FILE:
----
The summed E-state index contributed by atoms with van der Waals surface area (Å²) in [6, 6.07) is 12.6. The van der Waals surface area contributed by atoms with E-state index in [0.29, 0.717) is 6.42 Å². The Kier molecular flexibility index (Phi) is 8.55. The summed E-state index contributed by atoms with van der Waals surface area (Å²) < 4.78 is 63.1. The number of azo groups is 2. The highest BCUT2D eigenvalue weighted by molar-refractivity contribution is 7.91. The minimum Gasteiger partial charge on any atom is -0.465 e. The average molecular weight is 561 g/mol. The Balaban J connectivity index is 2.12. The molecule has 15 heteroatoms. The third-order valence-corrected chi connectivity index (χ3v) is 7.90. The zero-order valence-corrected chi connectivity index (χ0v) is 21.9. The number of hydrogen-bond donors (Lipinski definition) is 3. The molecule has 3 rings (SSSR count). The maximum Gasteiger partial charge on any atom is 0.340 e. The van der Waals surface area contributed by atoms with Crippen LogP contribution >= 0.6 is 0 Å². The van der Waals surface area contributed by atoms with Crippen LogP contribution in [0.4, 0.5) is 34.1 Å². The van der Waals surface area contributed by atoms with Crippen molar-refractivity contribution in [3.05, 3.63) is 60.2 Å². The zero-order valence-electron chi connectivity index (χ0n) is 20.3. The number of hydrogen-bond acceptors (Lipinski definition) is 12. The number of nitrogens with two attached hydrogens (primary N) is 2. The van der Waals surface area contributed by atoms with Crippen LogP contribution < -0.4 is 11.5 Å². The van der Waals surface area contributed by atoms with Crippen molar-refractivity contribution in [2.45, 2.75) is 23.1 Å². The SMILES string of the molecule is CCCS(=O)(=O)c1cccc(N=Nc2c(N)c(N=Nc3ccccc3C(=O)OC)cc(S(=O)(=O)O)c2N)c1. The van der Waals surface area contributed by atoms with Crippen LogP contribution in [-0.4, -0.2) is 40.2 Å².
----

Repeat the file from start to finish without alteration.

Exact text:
The summed E-state index contributed by atoms with van der Waals surface area (Å²) in [6, 6.07) is 12.6. The van der Waals surface area contributed by atoms with E-state index in [0.29, 0.717) is 6.42 Å². The Kier molecular flexibility index (Phi) is 8.55. The summed E-state index contributed by atoms with van der Waals surface area (Å²) < 4.78 is 63.1. The number of azo groups is 2. The highest BCUT2D eigenvalue weighted by molar-refractivity contribution is 7.91. The minimum Gasteiger partial charge on any atom is -0.465 e. The average molecular weight is 561 g/mol. The Balaban J connectivity index is 2.12. The molecule has 15 heteroatoms. The third-order valence-corrected chi connectivity index (χ3v) is 7.90. The zero-order valence-corrected chi connectivity index (χ0v) is 21.9. The number of hydrogen-bond donors (Lipinski definition) is 3. The molecule has 3 rings (SSSR count). The maximum Gasteiger partial charge on any atom is 0.340 e. The van der Waals surface area contributed by atoms with Crippen LogP contribution >= 0.6 is 0 Å². The van der Waals surface area contributed by atoms with Crippen LogP contribution in [0.4, 0.5) is 34.1 Å². The van der Waals surface area contributed by atoms with Crippen molar-refractivity contribution in [3.05, 3.63) is 60.2 Å². The zero-order valence-electron chi connectivity index (χ0n) is 20.3. The number of hydrogen-bond acceptors (Lipinski definition) is 12. The number of nitrogens with two attached hydrogens (primary N) is 2. The van der Waals surface area contributed by atoms with Crippen LogP contribution < -0.4 is 11.5 Å². The van der Waals surface area contributed by atoms with Crippen molar-refractivity contribution in [2.45, 2.75) is 23.1 Å². The SMILES string of the molecule is CCCS(=O)(=O)c1cccc(N=Nc2c(N)c(N=Nc3ccccc3C(=O)OC)cc(S(=O)(=O)O)c2N)c1. The van der Waals surface area contributed by atoms with Crippen LogP contribution in [-0.4, -0.2) is 40.2 Å².